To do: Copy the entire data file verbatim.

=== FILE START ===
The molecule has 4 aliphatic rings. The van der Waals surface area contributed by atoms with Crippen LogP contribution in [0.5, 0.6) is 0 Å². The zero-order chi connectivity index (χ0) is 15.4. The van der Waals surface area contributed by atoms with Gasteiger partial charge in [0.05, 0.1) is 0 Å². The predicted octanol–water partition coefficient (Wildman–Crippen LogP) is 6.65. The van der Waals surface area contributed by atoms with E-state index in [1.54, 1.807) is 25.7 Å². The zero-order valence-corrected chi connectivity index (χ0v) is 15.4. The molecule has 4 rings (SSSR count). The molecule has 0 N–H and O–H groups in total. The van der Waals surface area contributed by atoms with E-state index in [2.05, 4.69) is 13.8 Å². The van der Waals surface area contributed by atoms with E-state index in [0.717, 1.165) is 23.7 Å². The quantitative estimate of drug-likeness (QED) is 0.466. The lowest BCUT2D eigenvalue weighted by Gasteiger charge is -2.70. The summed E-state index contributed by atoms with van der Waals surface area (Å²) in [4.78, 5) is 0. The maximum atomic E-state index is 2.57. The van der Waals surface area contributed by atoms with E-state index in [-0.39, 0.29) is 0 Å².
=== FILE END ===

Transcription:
The molecule has 4 aliphatic rings. The van der Waals surface area contributed by atoms with Crippen LogP contribution in [0.5, 0.6) is 0 Å². The zero-order chi connectivity index (χ0) is 15.4. The van der Waals surface area contributed by atoms with Gasteiger partial charge in [0.05, 0.1) is 0 Å². The predicted octanol–water partition coefficient (Wildman–Crippen LogP) is 6.65. The van der Waals surface area contributed by atoms with E-state index in [1.54, 1.807) is 25.7 Å². The zero-order valence-corrected chi connectivity index (χ0v) is 15.4. The molecule has 4 rings (SSSR count). The molecule has 0 N–H and O–H groups in total. The van der Waals surface area contributed by atoms with E-state index in [2.05, 4.69) is 13.8 Å². The van der Waals surface area contributed by atoms with E-state index in [0.717, 1.165) is 23.7 Å². The quantitative estimate of drug-likeness (QED) is 0.466. The lowest BCUT2D eigenvalue weighted by Gasteiger charge is -2.70. The summed E-state index contributed by atoms with van der Waals surface area (Å²) in [4.78, 5) is 0. The maximum atomic E-state index is 2.57. The van der Waals surface area contributed by atoms with E-state index in [-0.39, 0.29) is 0 Å².